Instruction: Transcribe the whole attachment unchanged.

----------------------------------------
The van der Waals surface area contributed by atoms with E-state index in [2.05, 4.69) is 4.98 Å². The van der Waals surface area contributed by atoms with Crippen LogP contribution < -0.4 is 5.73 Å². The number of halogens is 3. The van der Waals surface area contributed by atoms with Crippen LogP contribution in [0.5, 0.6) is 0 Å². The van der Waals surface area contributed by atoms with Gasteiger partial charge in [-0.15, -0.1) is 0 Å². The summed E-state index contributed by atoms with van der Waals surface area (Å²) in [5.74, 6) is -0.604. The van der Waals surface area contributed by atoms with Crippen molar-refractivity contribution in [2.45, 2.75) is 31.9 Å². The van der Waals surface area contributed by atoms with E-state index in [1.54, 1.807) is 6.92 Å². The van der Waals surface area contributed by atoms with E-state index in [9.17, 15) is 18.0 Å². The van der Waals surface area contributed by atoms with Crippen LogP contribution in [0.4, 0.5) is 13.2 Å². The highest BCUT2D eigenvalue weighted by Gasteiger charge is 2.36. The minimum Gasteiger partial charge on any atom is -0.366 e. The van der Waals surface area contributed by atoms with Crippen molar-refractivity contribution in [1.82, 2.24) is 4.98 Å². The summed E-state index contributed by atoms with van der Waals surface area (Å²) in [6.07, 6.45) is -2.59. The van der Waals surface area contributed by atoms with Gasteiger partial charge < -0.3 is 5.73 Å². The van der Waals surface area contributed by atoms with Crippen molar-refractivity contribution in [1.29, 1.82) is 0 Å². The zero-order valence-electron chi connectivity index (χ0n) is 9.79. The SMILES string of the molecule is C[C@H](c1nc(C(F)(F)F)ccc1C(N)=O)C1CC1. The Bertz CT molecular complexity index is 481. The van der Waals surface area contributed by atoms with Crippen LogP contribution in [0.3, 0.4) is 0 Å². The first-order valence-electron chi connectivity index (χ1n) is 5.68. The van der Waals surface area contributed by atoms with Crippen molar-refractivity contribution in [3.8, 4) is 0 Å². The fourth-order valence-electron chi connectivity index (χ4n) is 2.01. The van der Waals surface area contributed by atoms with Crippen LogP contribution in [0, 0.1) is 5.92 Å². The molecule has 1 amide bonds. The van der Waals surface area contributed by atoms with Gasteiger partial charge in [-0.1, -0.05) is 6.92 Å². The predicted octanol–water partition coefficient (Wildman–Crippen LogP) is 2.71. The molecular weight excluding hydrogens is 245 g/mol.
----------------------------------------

The van der Waals surface area contributed by atoms with E-state index in [2.05, 4.69) is 4.98 Å². The van der Waals surface area contributed by atoms with Crippen LogP contribution < -0.4 is 5.73 Å². The number of halogens is 3. The van der Waals surface area contributed by atoms with Crippen LogP contribution in [0.5, 0.6) is 0 Å². The van der Waals surface area contributed by atoms with Gasteiger partial charge in [-0.15, -0.1) is 0 Å². The summed E-state index contributed by atoms with van der Waals surface area (Å²) in [5.74, 6) is -0.604. The van der Waals surface area contributed by atoms with Crippen molar-refractivity contribution in [2.45, 2.75) is 31.9 Å². The van der Waals surface area contributed by atoms with E-state index in [1.54, 1.807) is 6.92 Å². The van der Waals surface area contributed by atoms with E-state index in [9.17, 15) is 18.0 Å². The van der Waals surface area contributed by atoms with Crippen LogP contribution in [0.4, 0.5) is 13.2 Å². The highest BCUT2D eigenvalue weighted by Gasteiger charge is 2.36. The minimum Gasteiger partial charge on any atom is -0.366 e. The van der Waals surface area contributed by atoms with Crippen molar-refractivity contribution in [1.82, 2.24) is 4.98 Å². The summed E-state index contributed by atoms with van der Waals surface area (Å²) in [6.07, 6.45) is -2.59. The van der Waals surface area contributed by atoms with Gasteiger partial charge < -0.3 is 5.73 Å². The van der Waals surface area contributed by atoms with Crippen molar-refractivity contribution in [1.29, 1.82) is 0 Å². The zero-order valence-electron chi connectivity index (χ0n) is 9.79. The SMILES string of the molecule is C[C@H](c1nc(C(F)(F)F)ccc1C(N)=O)C1CC1. The Bertz CT molecular complexity index is 481. The van der Waals surface area contributed by atoms with Crippen LogP contribution in [0.3, 0.4) is 0 Å². The first-order valence-electron chi connectivity index (χ1n) is 5.68. The van der Waals surface area contributed by atoms with Crippen molar-refractivity contribution in [3.8, 4) is 0 Å². The fourth-order valence-electron chi connectivity index (χ4n) is 2.01. The van der Waals surface area contributed by atoms with Crippen LogP contribution in [0, 0.1) is 5.92 Å². The molecule has 1 amide bonds. The van der Waals surface area contributed by atoms with Gasteiger partial charge in [-0.1, -0.05) is 6.92 Å². The predicted octanol–water partition coefficient (Wildman–Crippen LogP) is 2.71. The molecular weight excluding hydrogens is 245 g/mol.